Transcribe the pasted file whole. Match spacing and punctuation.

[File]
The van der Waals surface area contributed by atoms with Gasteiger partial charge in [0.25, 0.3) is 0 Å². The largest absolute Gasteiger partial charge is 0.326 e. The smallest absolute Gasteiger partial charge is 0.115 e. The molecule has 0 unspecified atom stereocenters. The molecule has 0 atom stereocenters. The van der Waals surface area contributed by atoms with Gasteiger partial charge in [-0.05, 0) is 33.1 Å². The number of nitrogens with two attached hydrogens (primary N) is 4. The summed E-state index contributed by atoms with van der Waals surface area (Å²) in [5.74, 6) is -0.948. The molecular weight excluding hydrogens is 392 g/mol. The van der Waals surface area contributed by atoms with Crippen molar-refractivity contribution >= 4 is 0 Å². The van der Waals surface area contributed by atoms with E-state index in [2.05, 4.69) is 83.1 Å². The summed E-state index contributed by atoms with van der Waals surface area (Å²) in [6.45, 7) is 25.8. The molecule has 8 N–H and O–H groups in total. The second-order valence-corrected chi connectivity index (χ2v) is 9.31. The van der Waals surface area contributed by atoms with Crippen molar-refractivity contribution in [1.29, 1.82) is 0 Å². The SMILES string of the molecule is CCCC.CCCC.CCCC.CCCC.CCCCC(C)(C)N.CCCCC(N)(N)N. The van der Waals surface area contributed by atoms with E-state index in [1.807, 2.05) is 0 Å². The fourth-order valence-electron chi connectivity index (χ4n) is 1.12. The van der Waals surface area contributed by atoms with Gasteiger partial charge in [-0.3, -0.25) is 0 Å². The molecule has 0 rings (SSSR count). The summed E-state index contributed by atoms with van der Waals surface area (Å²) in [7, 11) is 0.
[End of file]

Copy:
The van der Waals surface area contributed by atoms with Gasteiger partial charge in [0.25, 0.3) is 0 Å². The largest absolute Gasteiger partial charge is 0.326 e. The smallest absolute Gasteiger partial charge is 0.115 e. The molecule has 0 unspecified atom stereocenters. The molecule has 0 atom stereocenters. The van der Waals surface area contributed by atoms with Gasteiger partial charge in [-0.05, 0) is 33.1 Å². The number of nitrogens with two attached hydrogens (primary N) is 4. The summed E-state index contributed by atoms with van der Waals surface area (Å²) in [5.74, 6) is -0.948. The molecular weight excluding hydrogens is 392 g/mol. The van der Waals surface area contributed by atoms with Crippen molar-refractivity contribution >= 4 is 0 Å². The van der Waals surface area contributed by atoms with E-state index in [2.05, 4.69) is 83.1 Å². The summed E-state index contributed by atoms with van der Waals surface area (Å²) in [6.45, 7) is 25.8. The molecule has 8 N–H and O–H groups in total. The second-order valence-corrected chi connectivity index (χ2v) is 9.31. The van der Waals surface area contributed by atoms with Crippen molar-refractivity contribution in [1.29, 1.82) is 0 Å². The SMILES string of the molecule is CCCC.CCCC.CCCC.CCCC.CCCCC(C)(C)N.CCCCC(N)(N)N. The van der Waals surface area contributed by atoms with E-state index in [1.807, 2.05) is 0 Å². The fourth-order valence-electron chi connectivity index (χ4n) is 1.12. The van der Waals surface area contributed by atoms with Gasteiger partial charge in [-0.3, -0.25) is 0 Å². The molecule has 0 rings (SSSR count). The summed E-state index contributed by atoms with van der Waals surface area (Å²) in [7, 11) is 0.